I was born in 1927, the 23rd of November in Potchefstroom. You know, at that time, there were no incubators. I was premature, 7 ½ months premature, and my mother told me that I was wrapped in cotton wool and put in a shoe box. And I was just continuing crying, I was a crying baby. They had to supplement me with donkey milk. And when they took me to the doctor, he said I would never live. But, God is so great. I just progressed in growing, you know.
I started schooling when I was ten years old and I went well in schooling. I ended up in, at that time we’re calling it Form 2. I couldn’t finish because unfortunately my father left my mother and she had to look after me. I later applied to
I started at a nursing home, doing deliveries there for a year and from there I went to Saulsville. There I practiced for six years and my mother died. I had to come back to
There were more than 300 patients there at that time. People had to go to
And then, during my practice there, patients used to go home and come back, readmitted, and they used to tell us the way they had been treated at Westfort in the past. That people would avoid them, that the nurses used to stand at the door and just give them the medicine, throwing it, and nobody would greet them with a hand. At that time the nurses were Europeans only. I don’t remember the time when they employed black nurses, but it’s then that those nurses used to greet people, sit next to them and let them feel that there’s nothing wrong with them. Most of the patients at Westfort were black. It seems that the whites were sent somewhere else. There was a Chinese patient, they happened to transfer him somewhere in the
So from 1974 up to 1985, I was just working there and helping too in the general wards. I delivered babies there. At the present moment I cannot tell the number, but there were quite a number of babies delivered in there. When the babies were born, they were kept separate but the mothers would keep breast feeding them. The babies were in a separate house with cot beds and we used to look after them. They would stay as long as the mother is there. It was a bit complicated. You couldn’t understand it all sometimes. Some would say maybe the mother would infect the baby. Then there was a Dr. Brown, he is dead now, and he used to say that during pregnancy the baby cannot have leprosy. So when the baby is born, the mother just has to breast feed them and stay away from them. [Laugh] But when they discharged the mother, the mother ultimately goes with the baby.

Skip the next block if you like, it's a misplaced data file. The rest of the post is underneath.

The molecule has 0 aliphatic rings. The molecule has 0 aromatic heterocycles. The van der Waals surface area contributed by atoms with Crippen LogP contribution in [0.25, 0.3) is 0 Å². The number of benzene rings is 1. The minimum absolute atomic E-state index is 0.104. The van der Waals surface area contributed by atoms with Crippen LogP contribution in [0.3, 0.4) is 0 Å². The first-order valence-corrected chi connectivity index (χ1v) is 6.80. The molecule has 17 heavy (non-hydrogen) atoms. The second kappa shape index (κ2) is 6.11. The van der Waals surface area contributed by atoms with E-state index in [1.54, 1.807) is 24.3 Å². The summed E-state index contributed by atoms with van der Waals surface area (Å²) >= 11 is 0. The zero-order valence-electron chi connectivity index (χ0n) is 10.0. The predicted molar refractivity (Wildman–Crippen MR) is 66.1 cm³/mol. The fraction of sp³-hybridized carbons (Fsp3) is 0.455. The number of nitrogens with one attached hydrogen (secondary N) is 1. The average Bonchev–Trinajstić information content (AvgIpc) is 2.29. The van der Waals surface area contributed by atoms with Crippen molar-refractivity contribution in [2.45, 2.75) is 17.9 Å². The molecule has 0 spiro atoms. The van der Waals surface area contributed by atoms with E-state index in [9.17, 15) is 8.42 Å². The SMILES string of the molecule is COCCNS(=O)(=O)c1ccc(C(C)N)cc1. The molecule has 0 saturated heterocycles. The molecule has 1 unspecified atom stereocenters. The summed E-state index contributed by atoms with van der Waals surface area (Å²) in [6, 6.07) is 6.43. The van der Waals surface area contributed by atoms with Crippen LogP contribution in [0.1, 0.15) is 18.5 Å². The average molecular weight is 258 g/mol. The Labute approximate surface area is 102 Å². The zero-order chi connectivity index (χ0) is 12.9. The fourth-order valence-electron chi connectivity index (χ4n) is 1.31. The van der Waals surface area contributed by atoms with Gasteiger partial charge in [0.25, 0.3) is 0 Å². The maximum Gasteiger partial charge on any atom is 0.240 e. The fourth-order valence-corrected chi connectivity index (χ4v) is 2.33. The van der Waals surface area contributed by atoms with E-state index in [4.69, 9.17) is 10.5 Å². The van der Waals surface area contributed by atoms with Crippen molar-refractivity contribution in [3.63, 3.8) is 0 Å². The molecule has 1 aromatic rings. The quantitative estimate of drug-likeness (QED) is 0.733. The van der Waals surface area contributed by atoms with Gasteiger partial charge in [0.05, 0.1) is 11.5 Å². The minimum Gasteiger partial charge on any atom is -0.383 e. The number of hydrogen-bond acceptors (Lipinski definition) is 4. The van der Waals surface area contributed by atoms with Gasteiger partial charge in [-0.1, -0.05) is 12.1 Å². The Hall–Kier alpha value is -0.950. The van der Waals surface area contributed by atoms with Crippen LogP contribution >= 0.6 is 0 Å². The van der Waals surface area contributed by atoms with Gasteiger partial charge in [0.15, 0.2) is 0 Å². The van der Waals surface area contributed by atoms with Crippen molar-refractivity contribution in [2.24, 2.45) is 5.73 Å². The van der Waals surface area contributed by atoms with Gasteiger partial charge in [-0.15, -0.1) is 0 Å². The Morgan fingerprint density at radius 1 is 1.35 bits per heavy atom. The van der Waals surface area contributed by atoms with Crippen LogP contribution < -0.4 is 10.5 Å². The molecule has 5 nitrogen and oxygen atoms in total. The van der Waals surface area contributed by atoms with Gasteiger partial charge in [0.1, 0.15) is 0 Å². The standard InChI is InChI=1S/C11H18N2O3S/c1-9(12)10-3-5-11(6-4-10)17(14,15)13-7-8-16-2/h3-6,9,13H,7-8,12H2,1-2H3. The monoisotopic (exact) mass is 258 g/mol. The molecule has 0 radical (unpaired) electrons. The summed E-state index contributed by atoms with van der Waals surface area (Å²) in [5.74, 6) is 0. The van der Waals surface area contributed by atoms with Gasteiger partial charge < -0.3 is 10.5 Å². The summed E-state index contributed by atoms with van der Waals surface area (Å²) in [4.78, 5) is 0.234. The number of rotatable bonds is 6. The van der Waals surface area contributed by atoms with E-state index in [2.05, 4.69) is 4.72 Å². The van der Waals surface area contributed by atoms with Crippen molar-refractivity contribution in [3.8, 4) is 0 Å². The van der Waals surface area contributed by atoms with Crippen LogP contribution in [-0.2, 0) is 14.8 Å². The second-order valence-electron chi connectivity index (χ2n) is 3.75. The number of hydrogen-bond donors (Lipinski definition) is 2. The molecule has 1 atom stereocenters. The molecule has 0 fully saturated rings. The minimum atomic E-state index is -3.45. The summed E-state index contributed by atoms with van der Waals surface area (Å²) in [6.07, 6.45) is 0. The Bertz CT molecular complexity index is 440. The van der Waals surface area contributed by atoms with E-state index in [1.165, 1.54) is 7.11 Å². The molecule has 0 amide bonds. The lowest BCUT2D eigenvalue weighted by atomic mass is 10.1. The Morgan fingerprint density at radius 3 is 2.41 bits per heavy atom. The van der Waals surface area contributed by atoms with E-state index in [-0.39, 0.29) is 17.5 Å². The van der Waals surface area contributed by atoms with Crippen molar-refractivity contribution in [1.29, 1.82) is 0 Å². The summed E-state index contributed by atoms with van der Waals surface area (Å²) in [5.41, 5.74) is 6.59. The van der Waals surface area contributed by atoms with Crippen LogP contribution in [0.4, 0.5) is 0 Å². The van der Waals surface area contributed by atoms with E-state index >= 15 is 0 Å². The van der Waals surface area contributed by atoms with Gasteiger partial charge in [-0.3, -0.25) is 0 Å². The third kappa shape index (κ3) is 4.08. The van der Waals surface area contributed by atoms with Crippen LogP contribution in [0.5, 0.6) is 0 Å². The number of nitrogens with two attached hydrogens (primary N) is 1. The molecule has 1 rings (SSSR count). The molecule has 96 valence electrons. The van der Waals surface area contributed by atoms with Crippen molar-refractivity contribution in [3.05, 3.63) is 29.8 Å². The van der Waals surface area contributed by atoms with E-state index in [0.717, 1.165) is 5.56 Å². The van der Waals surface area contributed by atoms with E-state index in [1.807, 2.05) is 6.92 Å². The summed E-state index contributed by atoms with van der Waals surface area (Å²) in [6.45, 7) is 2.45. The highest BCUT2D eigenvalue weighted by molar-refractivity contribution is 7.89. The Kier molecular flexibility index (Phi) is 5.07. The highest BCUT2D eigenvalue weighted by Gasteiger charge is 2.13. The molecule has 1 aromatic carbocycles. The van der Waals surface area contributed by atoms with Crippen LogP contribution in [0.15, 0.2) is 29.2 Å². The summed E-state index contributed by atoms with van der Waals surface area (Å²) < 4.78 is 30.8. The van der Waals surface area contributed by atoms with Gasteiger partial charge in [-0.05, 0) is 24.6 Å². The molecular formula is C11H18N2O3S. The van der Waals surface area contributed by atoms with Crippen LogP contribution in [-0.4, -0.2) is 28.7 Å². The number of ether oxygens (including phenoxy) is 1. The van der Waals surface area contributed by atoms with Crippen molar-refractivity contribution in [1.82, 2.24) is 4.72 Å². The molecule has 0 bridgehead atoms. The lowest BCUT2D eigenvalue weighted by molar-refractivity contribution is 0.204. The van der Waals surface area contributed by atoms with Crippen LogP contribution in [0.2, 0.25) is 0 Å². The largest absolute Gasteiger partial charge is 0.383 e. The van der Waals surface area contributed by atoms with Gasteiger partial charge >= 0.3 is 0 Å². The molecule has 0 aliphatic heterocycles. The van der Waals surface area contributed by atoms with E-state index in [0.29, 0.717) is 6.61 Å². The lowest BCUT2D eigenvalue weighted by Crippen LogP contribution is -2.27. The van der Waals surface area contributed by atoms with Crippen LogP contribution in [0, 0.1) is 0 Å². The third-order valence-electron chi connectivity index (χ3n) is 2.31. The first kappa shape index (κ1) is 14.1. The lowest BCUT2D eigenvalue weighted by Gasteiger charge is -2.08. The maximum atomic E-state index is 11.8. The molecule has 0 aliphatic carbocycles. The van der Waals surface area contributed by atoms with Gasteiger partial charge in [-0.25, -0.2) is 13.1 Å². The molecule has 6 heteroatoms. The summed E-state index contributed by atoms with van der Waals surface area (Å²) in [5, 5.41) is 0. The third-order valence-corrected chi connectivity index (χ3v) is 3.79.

The labor room was not so well equipped. So if there was any complication, we had to refer the patients to
Now, at the end of 1985, due to transport problems getting to work, it was strenuous. I had to wake up very early and sometimes be late on duty, so when they opened a children’s home near Mabopane, I asked them for a transfer and I worked in a children’s home, still looking after abandoned babies and HIV babies. I worked there for seven years and then I went on pension at the end of 1992. Still then, I didn’t discover that I’ve got this disease. In 1994, I started being in denial, because they used to give us lectures about leprosy. My radial nerve used to be very painful but I said to myself, no I cannot I have leprosy. I was attending monthly check-ups and now I started discovering that I’ve got those patches. I went to a doctor, he said to me, “Oh no, don’t you worry, those patches don’t mean anything.”
When I got home I told my daughter that I suspected that I’ve got leprosy. She said to me, “No Mama, don’t think of that. Perhaps it’s just a skin disease. Then, my nose started irritating me. I went to an ENT doctor in
But through the grace of God, you know, here am I. I’m living just like anybody. You know, I accepted everything. It was a shock at first but, as time went on, I accepted that I am a leprosy patient and I will get well.
So today I’m well and just like anybody. Well, those who avoid me, I don’t worry about them. There’s one thing I know and that is that God loves me.
-- Interview by Anwei S. Law,